Netflix’s raunchy teen dramedy Sex Education kicks off with an enterprising outsider — the hard-edged, down-on-her-luck Maeve Wiley — who spots an opportunity to make a little cash. Her classmates are hopelessly clueless about sex, and Maeve guesses that they might pay real money for an amateur sex clinic. Over the course of the show’s debut season, she and her partner Otis (Asa Butterfield) attempt to help their fellow students navigate relationships, learn how to masturbate, and unmask the slut shamer behind an anonymous sext sent to the entire school. But the real revelation in Sex Education is Emma Mackey, the newcomer who plays Maeve. With her two-toned pink hair and knack for a cutting insult, Maeve already seems destined for cult fandom. Or, as one fan put it, “emma mackey as maeve wiley can kill me, rob me, sacrifice me or put me alive in the oven and I’d say thankyou.”
Earlier this week, Vulture caught up with Mackey to talk about playing Maeve, what she learned about sex from the role, her reaction to all those Margot Robbie comparisons, and what her grandparents think about such a racy show. (Spoiler: Her grandma loved the banana blow-job scene.)
Maeve is a girl with a harsh, tough shell but a caring interior. Did you feel connected to that tension?
I definitely felt connected to her. She’s just this tour de force of a young woman, independent and fierce and unapologetically herself, and she has to go through all this shit of being bullied and almost excommunicated from her school, but that doesn’t stop her from being herself and focusing on her studies. She uses her mind before anything else. She’s in constant survival mode, which I love. When someone has to look after themselves and toughen up at such a young age, I think that brings out amazing qualities.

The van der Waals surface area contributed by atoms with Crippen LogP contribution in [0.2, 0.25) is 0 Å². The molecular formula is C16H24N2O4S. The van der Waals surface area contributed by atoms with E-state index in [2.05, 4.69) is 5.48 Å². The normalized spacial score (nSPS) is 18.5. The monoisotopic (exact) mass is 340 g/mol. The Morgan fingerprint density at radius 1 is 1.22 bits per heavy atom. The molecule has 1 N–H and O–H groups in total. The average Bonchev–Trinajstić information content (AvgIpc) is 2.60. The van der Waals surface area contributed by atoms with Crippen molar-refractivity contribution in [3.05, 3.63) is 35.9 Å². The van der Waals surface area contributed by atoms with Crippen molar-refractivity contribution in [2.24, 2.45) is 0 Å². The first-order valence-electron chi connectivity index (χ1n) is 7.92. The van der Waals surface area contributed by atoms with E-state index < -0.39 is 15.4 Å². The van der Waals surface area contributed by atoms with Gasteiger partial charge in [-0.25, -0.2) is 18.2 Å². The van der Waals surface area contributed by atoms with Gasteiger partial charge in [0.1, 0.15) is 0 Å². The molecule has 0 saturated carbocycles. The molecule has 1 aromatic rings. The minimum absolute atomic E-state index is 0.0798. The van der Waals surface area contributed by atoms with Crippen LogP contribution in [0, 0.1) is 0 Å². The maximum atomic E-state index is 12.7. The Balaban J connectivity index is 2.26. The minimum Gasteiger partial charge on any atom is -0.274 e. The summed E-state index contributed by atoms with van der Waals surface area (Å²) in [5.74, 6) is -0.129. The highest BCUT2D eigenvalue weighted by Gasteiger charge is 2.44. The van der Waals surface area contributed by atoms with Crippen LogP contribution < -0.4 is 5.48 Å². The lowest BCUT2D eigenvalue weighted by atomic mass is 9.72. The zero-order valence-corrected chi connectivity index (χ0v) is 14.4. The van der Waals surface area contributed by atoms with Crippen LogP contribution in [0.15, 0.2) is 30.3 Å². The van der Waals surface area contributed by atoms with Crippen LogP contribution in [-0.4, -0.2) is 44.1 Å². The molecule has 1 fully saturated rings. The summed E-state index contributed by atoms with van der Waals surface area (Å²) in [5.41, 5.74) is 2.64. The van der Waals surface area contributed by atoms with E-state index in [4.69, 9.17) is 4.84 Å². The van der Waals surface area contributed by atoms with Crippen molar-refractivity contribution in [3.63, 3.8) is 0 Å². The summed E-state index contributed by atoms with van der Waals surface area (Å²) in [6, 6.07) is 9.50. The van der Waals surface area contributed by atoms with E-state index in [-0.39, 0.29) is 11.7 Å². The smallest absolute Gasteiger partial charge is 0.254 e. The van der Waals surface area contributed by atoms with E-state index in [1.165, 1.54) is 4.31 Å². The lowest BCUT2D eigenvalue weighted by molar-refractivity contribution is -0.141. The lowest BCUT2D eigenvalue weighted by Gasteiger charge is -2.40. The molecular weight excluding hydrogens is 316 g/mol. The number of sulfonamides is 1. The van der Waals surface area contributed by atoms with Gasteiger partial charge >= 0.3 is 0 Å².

In some ways, she feels like a response to other cool girls we’ve met onscreen. How did you approach that?
She has this really tough exterior because of her circumstances. A lot of people do that, don’t they? People choose to shut themselves off and build a load of defense mechanisms and not let anybody in, because it’s easier that way. You don’t get hurt and there’s less risk involved if you build this hard shell. But ultimately, she’s got this lovely, warm, selfless, caring interior. When she’s down in the dumps and going through tough times, she’s still able to show humanity and put herself after everyone else, which is one of the most amazing qualities that someone can have.
Did you have any particular inspirations for the role? Any other characters or actors or books you drew inspiration from?
Throughout the filming process, the aesthetic is very John Hughes–esque, so there was that whole Breakfast Club vibe going on. Ten Things I Hate About You came up a couple of times. But to be honest with you, it was more a combination of the direction and the writing — Laurie [Nunn] is an absolute genius — and creating playlists and the costumes and the set design that helped me. All of those physical aspects of the job. But also, I was inspired by Judd Nelson. Just a little bit. [Laughs.]
What was the hardest scene for you to play?
It’s in episode three, and actually, it’s not even in the final cut. I have a slight fear of hospitals, so you can imagine that when I go into the operating theater, my heart started beating a little bit quicker than usual. That’s just me and my paranoia about illness and whatever. Really, it was such a comfortable and relaxed atmosphere throughout. It could very easily have been overwhelming and scary, but it wasn’t. And to be honest with you, there weren’t any scenes I was actually scared to do.
It’s interesting that it was so comfortable, because I imagine it could potentially have gotten really awkward. What were your sex scenes like?